If you try something like this, you wouldn't want to use car batteries.
You need to use deep cycle batteries instead.
Car batteries aren't designed to be discharged to the degree that an application like this would do.
You also would need a large amount of battery capacity to run an electric fridge, lights and a small heater for a few days.
I have a little bit of personal experience with this.
In my case, I have a cabin in the woods and there's no electricity.
I didn't want a generator making all that noise whenever I wanted electric power.
I wanted to have basic lights, music (an old laptop computer with a music library on it),a small stereo amp, radio, the ability to charge battery packs for cordless tools, etc.
I even wanted to run one of those large coolers that run off 12 volts.
More importantly, I wanted this stuff to be available 24/7.
After doing this for a few summer vacations, I arrived at a solution that works OK, and doesn't require a large battery capacity.
I have two Trojan L16H 6volt 420 amp hour deep cycle batteries wired in series for 12volts.
These batteries weigh about 120 pounds each.
I have an 1100 watt Exeltech pure sine wave inverter connected to them.
I went with pure sine wave so there wouldn't be any issues with plugging things into it that don't like non-pure sign wave AC.
I use 7 watt fluorescent screw in light bulb replacements for lights.
I found that even the small electric coolers pull between 5-10 amps at 12 volts.
This and especially if somebody else brought one along, really drew the batteries down when run 24/7.
So I use an old propane powered refrigerator/freezer out of an old RV to take my refrigeration off of the electric circuit.
It will run 24/7 for about a week and a half on a full 20 pound (gas grill sized) tank.
If I need heat, I use a kerosene heater, or burn wood in a small stove.
For cooking, I have a big tank of bottle gas outside.
So now I can run my system for 2 days between recharges if I don't waste energy. (I usually charge every day so I don't discharge the batteries as far, thus extending their life. They 'aint cheap LOL )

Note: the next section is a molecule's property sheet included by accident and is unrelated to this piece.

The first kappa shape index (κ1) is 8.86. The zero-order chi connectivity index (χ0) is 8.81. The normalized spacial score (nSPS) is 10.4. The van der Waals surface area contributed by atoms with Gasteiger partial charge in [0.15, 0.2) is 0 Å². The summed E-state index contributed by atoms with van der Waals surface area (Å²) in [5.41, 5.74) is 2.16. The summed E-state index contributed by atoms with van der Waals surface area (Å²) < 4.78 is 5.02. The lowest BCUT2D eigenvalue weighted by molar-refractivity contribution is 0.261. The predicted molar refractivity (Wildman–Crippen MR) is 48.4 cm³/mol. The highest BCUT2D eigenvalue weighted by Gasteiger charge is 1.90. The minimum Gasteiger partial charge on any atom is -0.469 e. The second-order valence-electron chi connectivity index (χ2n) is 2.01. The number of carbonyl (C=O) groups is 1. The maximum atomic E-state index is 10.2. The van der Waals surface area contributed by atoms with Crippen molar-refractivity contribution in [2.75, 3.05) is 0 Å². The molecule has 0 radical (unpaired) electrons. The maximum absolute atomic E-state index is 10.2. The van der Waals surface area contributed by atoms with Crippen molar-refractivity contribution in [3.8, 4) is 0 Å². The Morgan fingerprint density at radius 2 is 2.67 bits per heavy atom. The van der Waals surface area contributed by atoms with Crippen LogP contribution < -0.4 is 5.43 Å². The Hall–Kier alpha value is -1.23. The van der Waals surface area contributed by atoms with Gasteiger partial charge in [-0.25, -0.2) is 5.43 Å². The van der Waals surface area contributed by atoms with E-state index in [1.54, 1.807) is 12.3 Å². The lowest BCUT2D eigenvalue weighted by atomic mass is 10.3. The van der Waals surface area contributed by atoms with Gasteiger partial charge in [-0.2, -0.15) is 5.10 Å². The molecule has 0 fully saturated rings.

It consists of 7 watt fluorescent lights, an old laptop computer, an old Marantz 1060 30 watt per channel amp, a fluorescent shop light for an outdoor light when needed at night.
I try to charge any cordless tool battery packs when I do my main batery charge.
So now you ask, what does it take to fully charge these 2 Trojan L16H 6volt 420 amp hour deep cycle batteries wired in series?
I have a Honda 6.5hp motor, with a modified 65 or 70 amp (I forget which) Delco alternator.
IT'S MODIFIED SO THAT IT DOESN'T USE AN INTERNAL VOLTAGE REGULATOR, BUT INSTEAD WIRED TO ALLOW ME TO CONTROL FIELD CURRENT EXTERNALLY.
MY NEIGHBORHOOD AUTO ELECTRIC SHOP DID THIS FOR ME.
IT'S IMPORTANT THAT YOU DO THIS, BECAUSE IF YOU JUST HOOK UP AN ALTERNATOR WITH THE STANDARD VOLTAGE REGULATOR TO DEEP CYCLE BATTERIES, YOU RISK EXPLODING THE BATTERIES WITH THE HIGH CURRENT THE ALTERNATOR WILL PRODUCE (BECAUSE IT'S NOT BEGINNING THE CHARGE REGULATED BY CURRENT INSTEAD OF VOLTAGE), OR YOU WILL BURN UP THE ALTERNATOR.
Just for this pair of batteries, I need to begin the charge cycle with 40-50 amps. (plus a little more to account for any current being drawn in the cabin from the inverter, which for each 1 amp of AC, it pulls about 10 amps from the battery bank)
It runs at the level of amps until the battery voltage reaches 14.8 volts, then the current is backed down gradually as the batteries charge to keep the charging voltage at 14.8 volts.
So you can see that it's easy to run the alternator at close to it's rated capacity pretty easy.
The good thing is, it's not in a hot engine compartment, so that helps.
So say I would want to double this battery bank?
Already the small Delco alternator won't have enough capacity to properly charge the battery bank, as I would then need 80-100 amps.
And the 6.5hp motor would be getting close to not being big enough.
I'm planning on going to a battery bank of four L16H batteries in the near future, so I recently upgraded my alternator to a Leece-Neville 165amp externally regulated alternator.
These are pretty expensive.
So getting back to your idea of using your generator to charge a battery bank during the time you have it running?
Imagine the size of AC generator it would take to run an AC battery charger big enough to charge these?
Anyway, MY POINT in writing all this is to make the point that what you're wanting to do is a bigger project than you would think.
I know when I started down this road back in 2000, I had no idea it would take as much as it has, just to have 420 amp hours @ 12volts capacity.
I have thought of messing with some solar panels in the future, but haven't yet, because the cabin is in thick woods, and there's not enough sun.